Tightness

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Tightness

 

the ability of the shell of a body or of its separate elements and joints to block the exchange of gases or liquids between the environments separated by the shell. Tightness is a necessary working condition for many systems, apparatus, and instruments. The required tightness of a covering (the permissible exchange) is determined from the conditions necessary for the normal course of the process for which the tightness is created. The degree to which a covering is hermetic is characterized by the quantity of a substance passing through it per unit of time and is measured for liquids in liters per sec (l/sec) or grams per sec and, for gases and vapors, in grams per sec or liters · mm Hg/sec (l · mm Hg/sec). A covering is considered hermetic if the liquid or gas exchange through it does not exceed the permissible level.

Tightness is an important property of objects and must be considered in planning sealed objects meant for prolonged keeping and use. The quantitative characteristics of an object’s hermetic properties determine its reliability and durability. Calculations are made to establish the probable period of time within which, given certain usage conditions (fluctuations in pressure, temperature, load, and so on), liquids or gases may flow through the entire covering or parts of it and destroy the hermetic properties.

Gas or liquid exchange—that is, the reason for disruption of the hermetic state—can be caused by the permeability of the material of the covering or of a joint with intact structure, which is taken into consideration during construction, or leaks in the structure of the material or joints, which are detected by vacuum technology. There is large-scale production of so-called hermetic castings for parts of motors, turbines, and water-supply and heating systems.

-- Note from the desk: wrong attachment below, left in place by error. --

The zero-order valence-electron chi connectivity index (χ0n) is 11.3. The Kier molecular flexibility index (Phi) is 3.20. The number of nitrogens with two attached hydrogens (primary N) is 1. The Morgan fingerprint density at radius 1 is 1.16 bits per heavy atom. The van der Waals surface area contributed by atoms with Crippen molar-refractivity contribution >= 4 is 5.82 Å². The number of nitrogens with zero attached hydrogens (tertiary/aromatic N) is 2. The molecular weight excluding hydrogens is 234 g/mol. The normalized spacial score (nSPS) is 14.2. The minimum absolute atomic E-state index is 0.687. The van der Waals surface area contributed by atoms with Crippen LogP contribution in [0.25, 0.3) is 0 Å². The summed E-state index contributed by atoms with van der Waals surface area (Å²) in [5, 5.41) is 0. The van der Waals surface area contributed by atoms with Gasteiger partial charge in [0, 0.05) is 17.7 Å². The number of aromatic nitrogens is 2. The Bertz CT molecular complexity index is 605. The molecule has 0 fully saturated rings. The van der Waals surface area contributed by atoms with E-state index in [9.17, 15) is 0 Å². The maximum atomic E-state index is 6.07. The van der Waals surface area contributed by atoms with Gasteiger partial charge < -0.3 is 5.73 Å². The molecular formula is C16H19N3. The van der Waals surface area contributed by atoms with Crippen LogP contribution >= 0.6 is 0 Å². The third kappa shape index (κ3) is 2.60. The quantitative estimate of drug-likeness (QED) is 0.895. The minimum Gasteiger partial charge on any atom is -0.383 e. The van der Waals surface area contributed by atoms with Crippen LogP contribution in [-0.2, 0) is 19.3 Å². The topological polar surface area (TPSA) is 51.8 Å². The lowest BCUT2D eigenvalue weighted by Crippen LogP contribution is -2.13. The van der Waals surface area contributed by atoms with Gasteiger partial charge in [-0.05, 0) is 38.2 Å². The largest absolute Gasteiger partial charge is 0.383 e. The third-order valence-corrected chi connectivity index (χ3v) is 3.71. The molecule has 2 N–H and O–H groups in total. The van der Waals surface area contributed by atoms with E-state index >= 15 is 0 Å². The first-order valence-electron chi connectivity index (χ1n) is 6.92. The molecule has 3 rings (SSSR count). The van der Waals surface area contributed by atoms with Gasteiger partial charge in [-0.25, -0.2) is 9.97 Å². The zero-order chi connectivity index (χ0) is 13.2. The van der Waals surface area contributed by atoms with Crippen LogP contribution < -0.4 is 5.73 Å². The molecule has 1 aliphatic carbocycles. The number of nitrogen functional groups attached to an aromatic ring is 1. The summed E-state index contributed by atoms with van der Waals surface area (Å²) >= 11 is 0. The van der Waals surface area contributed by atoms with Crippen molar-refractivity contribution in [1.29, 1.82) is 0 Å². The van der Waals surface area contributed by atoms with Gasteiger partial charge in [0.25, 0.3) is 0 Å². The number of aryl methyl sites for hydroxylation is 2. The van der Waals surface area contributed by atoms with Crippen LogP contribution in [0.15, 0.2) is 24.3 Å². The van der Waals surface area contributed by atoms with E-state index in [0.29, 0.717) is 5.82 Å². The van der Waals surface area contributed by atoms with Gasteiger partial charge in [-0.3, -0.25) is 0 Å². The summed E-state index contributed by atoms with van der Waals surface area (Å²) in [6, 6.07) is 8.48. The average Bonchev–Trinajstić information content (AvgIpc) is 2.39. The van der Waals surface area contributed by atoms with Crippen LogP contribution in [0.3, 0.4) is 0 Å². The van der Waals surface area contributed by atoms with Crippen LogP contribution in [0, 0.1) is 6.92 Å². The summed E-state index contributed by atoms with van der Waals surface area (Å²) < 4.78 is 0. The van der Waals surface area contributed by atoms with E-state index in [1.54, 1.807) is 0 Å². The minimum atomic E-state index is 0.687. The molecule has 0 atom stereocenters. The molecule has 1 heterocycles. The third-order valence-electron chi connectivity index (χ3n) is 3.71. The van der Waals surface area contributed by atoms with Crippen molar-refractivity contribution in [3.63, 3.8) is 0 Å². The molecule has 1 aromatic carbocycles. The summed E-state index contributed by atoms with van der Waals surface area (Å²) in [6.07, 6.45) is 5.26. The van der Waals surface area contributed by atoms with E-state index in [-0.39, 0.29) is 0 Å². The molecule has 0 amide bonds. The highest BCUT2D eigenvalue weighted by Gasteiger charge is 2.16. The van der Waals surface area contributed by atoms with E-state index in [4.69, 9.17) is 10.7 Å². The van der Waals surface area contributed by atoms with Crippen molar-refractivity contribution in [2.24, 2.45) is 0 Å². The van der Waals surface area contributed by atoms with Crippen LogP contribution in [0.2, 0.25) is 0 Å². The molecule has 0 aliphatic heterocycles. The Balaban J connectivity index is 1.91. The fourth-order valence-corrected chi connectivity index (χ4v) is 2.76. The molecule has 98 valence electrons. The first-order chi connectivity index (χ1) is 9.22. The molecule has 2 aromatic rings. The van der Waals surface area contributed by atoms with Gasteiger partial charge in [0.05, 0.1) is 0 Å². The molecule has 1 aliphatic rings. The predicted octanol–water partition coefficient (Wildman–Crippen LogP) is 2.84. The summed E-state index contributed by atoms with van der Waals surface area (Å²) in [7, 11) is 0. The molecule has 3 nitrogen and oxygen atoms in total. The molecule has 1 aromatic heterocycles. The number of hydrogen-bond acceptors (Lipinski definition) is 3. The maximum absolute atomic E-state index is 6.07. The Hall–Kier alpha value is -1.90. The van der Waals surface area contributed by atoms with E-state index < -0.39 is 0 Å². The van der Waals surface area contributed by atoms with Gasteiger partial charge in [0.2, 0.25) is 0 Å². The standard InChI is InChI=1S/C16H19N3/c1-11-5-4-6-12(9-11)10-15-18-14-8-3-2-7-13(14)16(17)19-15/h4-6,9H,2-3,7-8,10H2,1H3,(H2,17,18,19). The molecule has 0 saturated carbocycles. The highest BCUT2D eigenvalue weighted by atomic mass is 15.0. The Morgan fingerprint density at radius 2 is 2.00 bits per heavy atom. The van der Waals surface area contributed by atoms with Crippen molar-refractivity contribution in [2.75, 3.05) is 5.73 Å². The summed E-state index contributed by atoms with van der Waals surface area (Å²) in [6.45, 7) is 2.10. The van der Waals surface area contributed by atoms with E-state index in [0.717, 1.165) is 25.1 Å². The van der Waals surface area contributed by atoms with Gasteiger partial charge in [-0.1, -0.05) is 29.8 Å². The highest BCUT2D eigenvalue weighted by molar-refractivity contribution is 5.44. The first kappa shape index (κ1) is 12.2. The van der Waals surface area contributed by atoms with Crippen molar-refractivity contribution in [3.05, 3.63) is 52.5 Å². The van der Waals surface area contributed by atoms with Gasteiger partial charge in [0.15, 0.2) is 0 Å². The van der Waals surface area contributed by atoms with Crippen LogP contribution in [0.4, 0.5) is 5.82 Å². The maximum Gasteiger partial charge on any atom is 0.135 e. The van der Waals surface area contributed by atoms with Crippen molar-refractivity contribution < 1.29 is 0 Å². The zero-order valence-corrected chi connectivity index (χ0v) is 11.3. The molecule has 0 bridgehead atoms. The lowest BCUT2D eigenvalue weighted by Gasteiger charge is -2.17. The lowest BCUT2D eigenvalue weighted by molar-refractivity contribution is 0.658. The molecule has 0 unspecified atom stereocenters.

Other objects that must be hermetic include the bodies of aircraft and spacecraft, submarines, diving suits, and caisson chambers. A high degree of tightness is necessary to maintain a superhigh vacuum in the cavities of thermonuclear devices, accelerators, and space simulators. The normal operation of such systems can be disrupted by leaks as slight as 10-7 to 10-8 /· mm Hg/sec. Even more stringent tightness requirements exist for the casings of electrovacuum and gas-filled miniature instruments, in which the pressure or composition of the gaseous medium must not change perceptibly during prolonged storage or in the process of use. For example, to maintain working pressure in an electrovacuum instrument with a volume of 100 cm3 that does not contain a getter, the leak in its shell must not exceed 3 x 10-12 1·mm Hg/sec during a one-year storage period.

The hermetic properties of oil and gas boreholes play an important part during the drilling process in deposits with high formational pressure. Surfaces are sealed while opening oil strata when there is a danger of blowout or open gushing. It is also necessary for surfaces to be hermetic while working oil and gas deposits to prevent small leaks of the mineral between the place where it is drilled and the refinery. The maintenance of hermetic seals is obligatory during many technological processes in the chemical, food, pharmaceutical, and canning industries when it is necessary to maintain high pressure, a vacuum, or sterile conditions. It is necessary to seal industrial machinery and instruments that are exposed to the action of moisture, gases, dust, dirt, aggressive chemical substances, or instruments emitting radioactive rays. If temperature-moisture and sanitary conditions must be observed in places of work, hermetic production buildings are constructed.

REFERENCES

Smirnov, A. I., and A. A. Sotnikov. Liteinoe proizvodstvo, 1964, no. 4, p. 25; no. 6, p. 27.
Lanis, V. A., and L. E. Levina. Tekhnika vakuumnykh ispytanii, 2nd ed. Moscow-Leningrad, 1963.

L. E. LEVINA